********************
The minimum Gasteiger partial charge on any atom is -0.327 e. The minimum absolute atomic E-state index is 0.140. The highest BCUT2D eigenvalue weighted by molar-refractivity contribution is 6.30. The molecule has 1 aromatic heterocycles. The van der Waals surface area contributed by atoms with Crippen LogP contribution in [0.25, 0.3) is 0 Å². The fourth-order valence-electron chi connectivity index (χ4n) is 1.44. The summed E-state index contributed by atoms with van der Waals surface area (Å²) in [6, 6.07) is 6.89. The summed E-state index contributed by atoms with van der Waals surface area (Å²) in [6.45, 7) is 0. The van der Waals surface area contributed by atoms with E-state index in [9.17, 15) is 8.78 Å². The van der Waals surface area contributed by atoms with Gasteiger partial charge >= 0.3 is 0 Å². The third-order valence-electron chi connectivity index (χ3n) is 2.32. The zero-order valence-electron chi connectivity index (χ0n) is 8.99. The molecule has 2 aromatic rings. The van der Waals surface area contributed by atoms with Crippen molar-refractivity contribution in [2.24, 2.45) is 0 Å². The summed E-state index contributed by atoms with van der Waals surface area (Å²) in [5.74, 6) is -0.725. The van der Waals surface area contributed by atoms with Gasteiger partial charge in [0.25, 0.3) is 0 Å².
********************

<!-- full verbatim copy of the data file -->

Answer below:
The minimum Gasteiger partial charge on any atom is -0.327 e. The minimum absolute atomic E-state index is 0.140. The highest BCUT2D eigenvalue weighted by molar-refractivity contribution is 6.30. The molecule has 1 aromatic heterocycles. The van der Waals surface area contributed by atoms with Crippen LogP contribution in [0.25, 0.3) is 0 Å². The fourth-order valence-electron chi connectivity index (χ4n) is 1.44. The summed E-state index contributed by atoms with van der Waals surface area (Å²) in [6, 6.07) is 6.89. The summed E-state index contributed by atoms with van der Waals surface area (Å²) in [6.45, 7) is 0. The van der Waals surface area contributed by atoms with E-state index in [9.17, 15) is 8.78 Å². The van der Waals surface area contributed by atoms with Gasteiger partial charge >= 0.3 is 0 Å². The third-order valence-electron chi connectivity index (χ3n) is 2.32. The zero-order valence-electron chi connectivity index (χ0n) is 8.99. The molecule has 2 aromatic rings. The van der Waals surface area contributed by atoms with Crippen molar-refractivity contribution in [2.24, 2.45) is 0 Å². The summed E-state index contributed by atoms with van der Waals surface area (Å²) in [5.74, 6) is -0.725. The van der Waals surface area contributed by atoms with Gasteiger partial charge in [0.25, 0.3) is 0 Å².